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Tiafoe and her twin brother, Franklin, were raised at the tennis center, and grew up sharing a massage table for a bed. They quickly turned to the sport that surrounded them. “We used our racquets and kicked the ball into the wall. We started playing after school programs,” he recalls.

At 12, he knew he wanted to play tennis professionally, even though his parents wanted him to go to college and graduate. At 17, he took an “informed risk”, turned professional and made his Grand Slam debut. In three years, he had won his first title. This year he reached a career high of 24th in the world, and he’s currently the 2nd highest ranked American, which doesn’t even take into account his deep run at Wimbledon. (Due to the banning of Russian and Belarusian players from the tournament, both the men’s and women’s tours stripped Wimbledon of ranking points.)

The ‘Big Three’ – Rafael Nadal, Roger Federer and Novak Djokovic – have dominated men’s tennis for the past two decades, but their grip on the sport has loosened recently. They are more likely to only play the biggest tournaments, like Grand Slams, and even then injuries and COVID vaccination policies have left the draw more open than it usually has been. (Djokovic, in particular, will not be at the US Open because he is not vaccinated.)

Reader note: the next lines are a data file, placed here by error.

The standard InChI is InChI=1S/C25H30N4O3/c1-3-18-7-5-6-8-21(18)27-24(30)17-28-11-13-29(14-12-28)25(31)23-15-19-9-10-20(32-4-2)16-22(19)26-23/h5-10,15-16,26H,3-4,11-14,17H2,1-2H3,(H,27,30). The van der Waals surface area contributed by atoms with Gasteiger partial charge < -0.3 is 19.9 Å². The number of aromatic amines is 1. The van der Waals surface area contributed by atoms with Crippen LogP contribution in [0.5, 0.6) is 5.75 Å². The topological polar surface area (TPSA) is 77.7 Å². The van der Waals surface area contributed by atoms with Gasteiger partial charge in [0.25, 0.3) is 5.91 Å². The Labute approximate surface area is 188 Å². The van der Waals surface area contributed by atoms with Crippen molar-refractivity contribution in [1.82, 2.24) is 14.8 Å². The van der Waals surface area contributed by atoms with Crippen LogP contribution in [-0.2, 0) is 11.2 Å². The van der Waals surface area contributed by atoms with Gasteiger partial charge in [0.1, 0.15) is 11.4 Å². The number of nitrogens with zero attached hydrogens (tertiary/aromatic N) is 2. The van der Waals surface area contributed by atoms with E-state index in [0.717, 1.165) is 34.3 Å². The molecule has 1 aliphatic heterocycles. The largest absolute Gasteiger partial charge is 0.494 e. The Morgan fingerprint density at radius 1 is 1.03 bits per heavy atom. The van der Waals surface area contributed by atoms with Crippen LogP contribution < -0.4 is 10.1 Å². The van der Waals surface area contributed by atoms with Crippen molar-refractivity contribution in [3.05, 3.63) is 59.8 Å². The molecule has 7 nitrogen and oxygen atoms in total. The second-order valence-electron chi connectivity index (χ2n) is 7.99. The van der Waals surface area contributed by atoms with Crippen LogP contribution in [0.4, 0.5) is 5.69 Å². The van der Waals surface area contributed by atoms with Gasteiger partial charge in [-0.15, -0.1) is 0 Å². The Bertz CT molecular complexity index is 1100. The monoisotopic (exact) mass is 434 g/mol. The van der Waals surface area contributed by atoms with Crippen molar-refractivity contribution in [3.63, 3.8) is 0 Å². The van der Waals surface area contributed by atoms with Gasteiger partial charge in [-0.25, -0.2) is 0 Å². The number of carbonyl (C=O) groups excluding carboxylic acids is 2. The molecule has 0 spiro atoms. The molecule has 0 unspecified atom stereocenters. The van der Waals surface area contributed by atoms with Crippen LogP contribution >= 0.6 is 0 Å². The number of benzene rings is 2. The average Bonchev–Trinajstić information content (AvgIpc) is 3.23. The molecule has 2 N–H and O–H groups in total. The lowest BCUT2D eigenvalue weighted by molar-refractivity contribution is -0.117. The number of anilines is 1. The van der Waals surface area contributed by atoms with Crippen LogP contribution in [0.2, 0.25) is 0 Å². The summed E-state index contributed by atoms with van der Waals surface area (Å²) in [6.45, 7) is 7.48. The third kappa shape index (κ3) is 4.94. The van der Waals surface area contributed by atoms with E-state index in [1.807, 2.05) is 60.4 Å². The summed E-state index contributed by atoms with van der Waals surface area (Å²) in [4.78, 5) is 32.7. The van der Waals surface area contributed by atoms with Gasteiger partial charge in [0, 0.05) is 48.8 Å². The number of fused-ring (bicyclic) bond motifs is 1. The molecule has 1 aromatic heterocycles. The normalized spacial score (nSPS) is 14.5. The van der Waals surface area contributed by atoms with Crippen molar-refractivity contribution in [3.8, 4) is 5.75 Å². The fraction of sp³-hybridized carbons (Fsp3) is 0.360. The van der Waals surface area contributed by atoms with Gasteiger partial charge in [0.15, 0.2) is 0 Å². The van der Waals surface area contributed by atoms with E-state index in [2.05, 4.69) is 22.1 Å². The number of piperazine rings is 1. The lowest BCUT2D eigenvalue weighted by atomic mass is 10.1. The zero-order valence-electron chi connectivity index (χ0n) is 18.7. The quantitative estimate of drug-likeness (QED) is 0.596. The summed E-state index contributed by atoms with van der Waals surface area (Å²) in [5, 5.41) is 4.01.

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Tiafoé in 2021.

Nathan Stirk//Getty Images

“The game opens,” says Tiafoe. “Success is when opportunity meets preparation. Guys are just prepared and ready to seize the opportunity that comes their way. Anyone can win these big events. got guys cemented like, ‘ok, i’m the one [to beat].’ We haven’t had that yet, which is cool. The game needs it for tennis fans to get used to new faces.